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Volatile Vogue

A Glimpse Behind the Grandeur of Fast Fashion

Trendy clothes that are dirt cheap sounds like every fashion-oriented person’s dream, right? Websites like Shein and Romwe make this dream a reality, providing a remarkable array of on-trend clothes at remarkably low prices. But this momentary bliss is causing long term misery. 

Fast fashion websites, such as the two aforementioned, mass-produce clothing with materials that are devastating to the environment. The primary textiles choice of these brands are petrochemical-based synthetic fabrics that will either take hundreds of years to decompose or will be incinerated, all the while releasing greenhouse gases, further exacerbating the detrimental effects of climate change. 

According to “Out of Fashion – The Hidden Cost of Clothing is a Water Pollution Crisis” by Mike Scott, in 2015, the products made by the textile and apparel industries used about 79 billion cubic meters of water, and that, globally, 80-90% of this wastewater gets returned to the environment untreated. This releases microplastics into the water, making it unusable for consumption and detrimental to sea life. While water is being polluted creating these products, countless countries lack access to safe, readily available water at home, as reported by WHO and UNICEF.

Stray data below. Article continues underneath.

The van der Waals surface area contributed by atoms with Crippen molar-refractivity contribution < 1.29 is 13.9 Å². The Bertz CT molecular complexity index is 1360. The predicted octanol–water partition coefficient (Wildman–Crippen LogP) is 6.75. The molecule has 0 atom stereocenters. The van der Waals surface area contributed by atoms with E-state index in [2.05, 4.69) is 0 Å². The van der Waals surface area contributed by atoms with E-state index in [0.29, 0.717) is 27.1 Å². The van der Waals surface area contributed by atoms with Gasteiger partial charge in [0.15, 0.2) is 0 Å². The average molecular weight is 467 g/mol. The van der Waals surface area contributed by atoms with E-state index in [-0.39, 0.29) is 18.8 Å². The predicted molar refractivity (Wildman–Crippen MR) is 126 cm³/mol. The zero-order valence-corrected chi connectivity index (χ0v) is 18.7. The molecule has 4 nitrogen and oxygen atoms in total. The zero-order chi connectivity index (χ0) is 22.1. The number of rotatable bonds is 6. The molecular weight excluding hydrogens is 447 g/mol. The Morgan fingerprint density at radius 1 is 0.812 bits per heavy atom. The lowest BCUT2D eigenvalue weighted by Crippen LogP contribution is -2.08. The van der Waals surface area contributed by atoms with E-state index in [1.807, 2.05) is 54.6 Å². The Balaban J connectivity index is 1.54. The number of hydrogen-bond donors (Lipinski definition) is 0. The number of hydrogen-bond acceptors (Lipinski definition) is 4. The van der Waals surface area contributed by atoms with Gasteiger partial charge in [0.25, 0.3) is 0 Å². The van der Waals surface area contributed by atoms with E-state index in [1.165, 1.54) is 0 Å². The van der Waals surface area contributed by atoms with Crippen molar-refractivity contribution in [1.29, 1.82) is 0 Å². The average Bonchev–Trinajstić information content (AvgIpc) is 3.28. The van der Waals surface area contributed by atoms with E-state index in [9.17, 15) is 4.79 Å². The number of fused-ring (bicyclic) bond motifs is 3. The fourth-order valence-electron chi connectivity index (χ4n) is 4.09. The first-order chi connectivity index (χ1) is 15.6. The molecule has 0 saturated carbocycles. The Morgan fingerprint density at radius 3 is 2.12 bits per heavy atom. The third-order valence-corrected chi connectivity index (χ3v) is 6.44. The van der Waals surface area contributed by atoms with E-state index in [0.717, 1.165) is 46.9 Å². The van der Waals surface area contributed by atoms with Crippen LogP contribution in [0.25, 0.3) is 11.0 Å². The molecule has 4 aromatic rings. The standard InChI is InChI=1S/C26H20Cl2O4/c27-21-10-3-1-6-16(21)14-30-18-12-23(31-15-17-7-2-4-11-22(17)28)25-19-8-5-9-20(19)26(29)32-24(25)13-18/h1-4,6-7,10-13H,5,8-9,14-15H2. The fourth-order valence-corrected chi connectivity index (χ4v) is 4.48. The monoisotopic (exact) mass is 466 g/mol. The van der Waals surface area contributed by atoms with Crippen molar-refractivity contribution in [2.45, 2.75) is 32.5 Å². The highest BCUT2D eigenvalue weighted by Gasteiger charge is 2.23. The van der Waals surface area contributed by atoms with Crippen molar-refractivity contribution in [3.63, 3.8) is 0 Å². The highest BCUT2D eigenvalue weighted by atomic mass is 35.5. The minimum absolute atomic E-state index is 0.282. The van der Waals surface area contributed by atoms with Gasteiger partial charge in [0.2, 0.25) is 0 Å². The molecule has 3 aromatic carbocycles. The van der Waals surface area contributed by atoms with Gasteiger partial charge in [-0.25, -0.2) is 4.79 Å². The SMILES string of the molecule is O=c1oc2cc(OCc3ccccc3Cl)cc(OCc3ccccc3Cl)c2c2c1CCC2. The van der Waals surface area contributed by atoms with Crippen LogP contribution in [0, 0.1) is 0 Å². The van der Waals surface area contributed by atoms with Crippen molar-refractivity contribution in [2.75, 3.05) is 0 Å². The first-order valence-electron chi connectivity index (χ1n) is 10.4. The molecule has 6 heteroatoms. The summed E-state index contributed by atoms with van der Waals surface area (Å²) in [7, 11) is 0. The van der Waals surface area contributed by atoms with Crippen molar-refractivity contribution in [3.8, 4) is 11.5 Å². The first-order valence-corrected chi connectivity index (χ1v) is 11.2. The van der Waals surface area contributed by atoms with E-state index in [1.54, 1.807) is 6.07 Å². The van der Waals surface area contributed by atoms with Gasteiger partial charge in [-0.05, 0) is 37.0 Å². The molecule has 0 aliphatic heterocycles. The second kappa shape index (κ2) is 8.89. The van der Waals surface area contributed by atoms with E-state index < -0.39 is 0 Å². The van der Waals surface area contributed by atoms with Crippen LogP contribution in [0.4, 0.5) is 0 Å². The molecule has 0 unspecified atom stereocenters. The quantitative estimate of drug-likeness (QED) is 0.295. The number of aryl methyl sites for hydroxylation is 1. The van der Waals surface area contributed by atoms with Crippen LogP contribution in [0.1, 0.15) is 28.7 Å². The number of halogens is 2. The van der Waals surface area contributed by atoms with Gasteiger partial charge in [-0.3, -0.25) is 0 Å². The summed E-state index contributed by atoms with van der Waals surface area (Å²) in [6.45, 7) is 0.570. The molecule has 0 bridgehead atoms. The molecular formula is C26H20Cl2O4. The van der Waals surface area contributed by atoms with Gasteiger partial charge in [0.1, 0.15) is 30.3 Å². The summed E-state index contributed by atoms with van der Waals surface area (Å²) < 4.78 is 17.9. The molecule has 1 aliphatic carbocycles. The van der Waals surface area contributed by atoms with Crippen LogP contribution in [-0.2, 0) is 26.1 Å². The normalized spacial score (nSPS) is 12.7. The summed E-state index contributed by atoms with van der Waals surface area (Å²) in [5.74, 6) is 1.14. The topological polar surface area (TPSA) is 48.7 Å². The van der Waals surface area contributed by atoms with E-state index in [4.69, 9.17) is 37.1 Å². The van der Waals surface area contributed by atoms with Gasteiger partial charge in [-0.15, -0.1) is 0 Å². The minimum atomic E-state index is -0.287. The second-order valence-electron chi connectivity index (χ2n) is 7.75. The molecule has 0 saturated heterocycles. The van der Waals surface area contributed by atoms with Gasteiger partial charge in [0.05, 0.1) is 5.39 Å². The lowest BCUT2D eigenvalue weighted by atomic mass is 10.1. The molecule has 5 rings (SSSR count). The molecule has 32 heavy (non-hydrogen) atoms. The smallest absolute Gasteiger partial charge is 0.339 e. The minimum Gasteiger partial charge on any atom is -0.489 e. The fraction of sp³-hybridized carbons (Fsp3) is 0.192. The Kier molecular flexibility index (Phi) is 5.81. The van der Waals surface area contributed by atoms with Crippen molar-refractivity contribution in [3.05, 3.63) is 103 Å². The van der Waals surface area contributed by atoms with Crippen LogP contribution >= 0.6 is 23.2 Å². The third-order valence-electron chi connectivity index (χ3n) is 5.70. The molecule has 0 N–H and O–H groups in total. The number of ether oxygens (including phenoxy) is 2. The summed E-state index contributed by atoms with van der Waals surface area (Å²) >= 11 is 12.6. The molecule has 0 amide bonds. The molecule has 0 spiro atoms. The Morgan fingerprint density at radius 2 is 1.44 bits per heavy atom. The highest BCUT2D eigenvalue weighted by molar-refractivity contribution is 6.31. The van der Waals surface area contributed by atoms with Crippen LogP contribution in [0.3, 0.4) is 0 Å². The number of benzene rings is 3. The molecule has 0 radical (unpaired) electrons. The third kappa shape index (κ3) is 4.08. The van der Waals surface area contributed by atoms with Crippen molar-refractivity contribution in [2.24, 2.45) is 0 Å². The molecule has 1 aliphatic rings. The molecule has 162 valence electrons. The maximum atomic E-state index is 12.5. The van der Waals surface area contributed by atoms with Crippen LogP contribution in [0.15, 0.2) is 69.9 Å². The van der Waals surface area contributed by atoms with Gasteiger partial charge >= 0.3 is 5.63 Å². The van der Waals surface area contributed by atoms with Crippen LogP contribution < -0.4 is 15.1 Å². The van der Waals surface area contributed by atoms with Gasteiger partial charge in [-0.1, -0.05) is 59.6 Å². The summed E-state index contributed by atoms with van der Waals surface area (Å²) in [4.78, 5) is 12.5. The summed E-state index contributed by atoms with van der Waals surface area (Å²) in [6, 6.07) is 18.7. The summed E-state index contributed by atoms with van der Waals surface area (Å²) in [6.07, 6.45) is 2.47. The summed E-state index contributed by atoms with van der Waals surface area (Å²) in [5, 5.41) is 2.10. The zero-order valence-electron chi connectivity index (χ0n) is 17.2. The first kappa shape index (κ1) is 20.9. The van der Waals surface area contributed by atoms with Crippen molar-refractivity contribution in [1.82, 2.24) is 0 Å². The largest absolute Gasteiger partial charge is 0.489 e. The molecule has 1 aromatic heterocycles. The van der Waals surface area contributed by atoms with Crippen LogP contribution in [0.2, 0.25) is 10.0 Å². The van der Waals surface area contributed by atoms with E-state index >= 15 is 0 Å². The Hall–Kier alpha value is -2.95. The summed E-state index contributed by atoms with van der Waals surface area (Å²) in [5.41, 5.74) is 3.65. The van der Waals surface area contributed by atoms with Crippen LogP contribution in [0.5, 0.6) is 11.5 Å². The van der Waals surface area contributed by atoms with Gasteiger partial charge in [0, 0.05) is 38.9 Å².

Websites like these enable their consumers to buy and buy.

Inexpensive clothes provide consumers with the means to buy into microtrends, very specific fashion goods or aesthetics that are fleeting and will die out quickly, without feeling a financial burden. When the desire for an on-trend wardrobe mixes with ridiculously low prices, overconsumption occurs. Instead of buying pieces that will last a long time, websites like these enable their consumers to buy and buy. For the most part, fast fashion items are not made to be sustainable. Their textiles are cheap quality and are not durable, which only exacerbates this vicious cycle of overconsumption. This high demand makes factories practice unethical methods to produce these products. In a report from BBC sourced from a Swiss advocacy group called Public Eye, BBC reported that Shein factory workers recorded working approximately 75-hour weeks, which violate local Chinese labor laws. A representative from Public Eye said there was “enormous pressure” on the workers to have a speedy turnaround for the clothing, suggesting that workers were paid per item of clothing made. Without straightforward transparency from fashion companies, consumers are left in the dark on the true workplace conditions and ethics behind their purchases from these companies. 

Fashion, while fun and exciting, is a cog in the world’s industrial economy. Being mindful when purchasing clothing can prevent the world’s detriment. A great way to do a little bit of research is to check out websites like Good On You or Project Just. Websites like these gather information and rate the ethicality and sustainability of different clothing brands, providing insight on the different brands to support. With more easily accessible information, us consumers are able to make informed decisions on where we offer our patronage.

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